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Thursday, 4 December 1986
Page: 3327


Senator GRIMES (Minister for Community Services)(10.10) —I move:

That the Bill be now read a second time.

I table a revised explanatory memorandum and seek leave to have the second reading speech incorporated in Hansard.

Leave granted.

The speech read as follows-

A number of important reforms to the Act are put before the Parliament in this Bill.

Undoubtedly the most substantial and difficult issue that is addressed in the Bill relates to the provision of secure title to land for Aboriginals living in pastoral areas in the Northern Territory. Such people are among the most deprived of Australians, and many live in conditions that can only be described as a disgrace to this country. As a matter of national pride, and as a simple matter of respect for human dignity, we must give the highest priority to resolving the problems of these people.

We have made it clear, in our discussions with the Northern Territory Government and with representatives of the Northern Territory Cattlemen's Association, that our prime target is to provide, for Aboriginals living in the pastoral zone, secure land bases with good living conditions. We want fast, lasting results. We have also stressed that we would much prefer that solutions are found by negotiation between the parties, rather than be imposed from outside.

We have been assured by the Northern Territory Government and the Cattlemen's Association that they share these objectives.

Our negotiations with the Northern Territory Government and the pastoralists, and with the Land Councils as the representatives of Aboriginal interests, have been proceeding for some time. These have reached a point where I can now put before the Parliament the package of proposals-not all involving legislative action-that we are implementing.

Under the present Act it is possible for Aboriginals to claim title to stock routes and reserves, and a number of the claims that have yet to be heard and reported on by Aboriginal Land Commissioners are in respect of such stock routes and reserves.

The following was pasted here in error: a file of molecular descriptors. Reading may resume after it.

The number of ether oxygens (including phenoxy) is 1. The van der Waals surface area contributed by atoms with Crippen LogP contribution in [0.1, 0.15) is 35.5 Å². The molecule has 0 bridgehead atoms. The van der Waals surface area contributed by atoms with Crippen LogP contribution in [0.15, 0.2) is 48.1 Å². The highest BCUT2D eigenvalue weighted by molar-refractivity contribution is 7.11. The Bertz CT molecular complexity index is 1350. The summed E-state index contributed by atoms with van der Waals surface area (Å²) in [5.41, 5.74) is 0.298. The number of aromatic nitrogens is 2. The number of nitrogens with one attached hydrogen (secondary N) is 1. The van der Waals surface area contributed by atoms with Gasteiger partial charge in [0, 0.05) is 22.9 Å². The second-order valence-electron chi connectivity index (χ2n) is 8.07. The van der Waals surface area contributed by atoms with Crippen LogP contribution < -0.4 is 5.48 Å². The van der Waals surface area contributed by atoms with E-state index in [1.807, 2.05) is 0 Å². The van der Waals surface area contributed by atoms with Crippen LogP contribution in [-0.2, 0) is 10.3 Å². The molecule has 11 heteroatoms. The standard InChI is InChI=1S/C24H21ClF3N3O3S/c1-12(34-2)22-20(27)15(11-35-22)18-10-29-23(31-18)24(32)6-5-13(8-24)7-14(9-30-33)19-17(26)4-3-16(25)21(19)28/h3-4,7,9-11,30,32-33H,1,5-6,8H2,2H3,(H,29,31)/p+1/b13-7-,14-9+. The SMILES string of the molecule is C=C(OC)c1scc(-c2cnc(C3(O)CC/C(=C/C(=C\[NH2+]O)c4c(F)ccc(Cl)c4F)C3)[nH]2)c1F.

Some practical problems have emerged. On the one hand, a claim to such lands may offer, to some Aboriginal groups living in the pastoral areas of the Northern Territory, the best or in some cases the only prospect of obtaining title to some of their traditional lands. On the other hand, to proceed to grant title to some of these areas-assuming that a Land Commissioner had so recommended-would result in the splitting of existing pastoral leases into 2 or more segments, with consequent disruption and costs for the pastoralist concerned.

Against this background, it has been the Government's position that it would be preferable, as a general rule, that claims to stock routes and reserves not proceed and that a program be developed, with the co-operation of the Northern Territory Government and pastoralists, whereby excisions from pastoral leases to provide living areas for Aboriginal groups would be negotiated.

Useful progress has been made in these negotiations. These negotiations are now well advanced in 40 cases, and actual title has been granted in 13 cases. There are some 61 applications at varying stages in the pipeline.

There are, however, some Aboriginal groups living in pastoral areas for whom the excisions program offers limited prospects and who may therefore, in the view of the Land Councils, be seriously disadvantaged if they were forced to forgo the prospect of obtaining living areas on stock reserves. We have also been discussing these special cases with the Northern Territory Government.

We have now informed the Chief Minister of the Northern Territory, the Land Councils and the Cattlemen's Association that the Commonwealth will proceed, in this Bill, with an amendment which will prevent a Land Commissioner from hearing claims to stock routes and reserves, unless a hearing has already commenced or unless the stock route or reserve is wholly encompassed in the overall area of land under claim. This is a significant concession.